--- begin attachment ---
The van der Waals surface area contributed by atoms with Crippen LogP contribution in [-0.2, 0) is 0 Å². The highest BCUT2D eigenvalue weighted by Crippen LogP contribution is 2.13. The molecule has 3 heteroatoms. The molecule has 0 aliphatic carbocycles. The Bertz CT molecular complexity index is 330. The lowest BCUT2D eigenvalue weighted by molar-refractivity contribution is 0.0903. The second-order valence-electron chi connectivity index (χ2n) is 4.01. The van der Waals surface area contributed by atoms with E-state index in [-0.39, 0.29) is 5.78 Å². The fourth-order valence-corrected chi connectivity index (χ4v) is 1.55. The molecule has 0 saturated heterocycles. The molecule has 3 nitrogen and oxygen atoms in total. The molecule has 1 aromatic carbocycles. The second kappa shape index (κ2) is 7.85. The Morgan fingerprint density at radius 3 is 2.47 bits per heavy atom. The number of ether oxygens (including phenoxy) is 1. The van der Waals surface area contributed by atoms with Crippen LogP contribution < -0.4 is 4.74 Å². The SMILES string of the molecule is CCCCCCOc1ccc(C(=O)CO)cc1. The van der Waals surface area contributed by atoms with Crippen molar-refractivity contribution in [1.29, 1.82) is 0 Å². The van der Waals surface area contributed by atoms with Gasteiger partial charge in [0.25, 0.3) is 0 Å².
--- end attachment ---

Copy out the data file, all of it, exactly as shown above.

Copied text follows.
The van der Waals surface area contributed by atoms with Crippen LogP contribution in [-0.2, 0) is 0 Å². The highest BCUT2D eigenvalue weighted by Crippen LogP contribution is 2.13. The molecule has 3 heteroatoms. The molecule has 0 aliphatic carbocycles. The Bertz CT molecular complexity index is 330. The lowest BCUT2D eigenvalue weighted by molar-refractivity contribution is 0.0903. The second-order valence-electron chi connectivity index (χ2n) is 4.01. The van der Waals surface area contributed by atoms with E-state index in [-0.39, 0.29) is 5.78 Å². The fourth-order valence-corrected chi connectivity index (χ4v) is 1.55. The molecule has 0 saturated heterocycles. The molecule has 3 nitrogen and oxygen atoms in total. The molecule has 1 aromatic carbocycles. The second kappa shape index (κ2) is 7.85. The Morgan fingerprint density at radius 3 is 2.47 bits per heavy atom. The number of ether oxygens (including phenoxy) is 1. The van der Waals surface area contributed by atoms with Crippen LogP contribution < -0.4 is 4.74 Å². The SMILES string of the molecule is CCCCCCOc1ccc(C(=O)CO)cc1. The van der Waals surface area contributed by atoms with Crippen molar-refractivity contribution in [1.29, 1.82) is 0 Å². The van der Waals surface area contributed by atoms with Gasteiger partial charge in [0.25, 0.3) is 0 Å².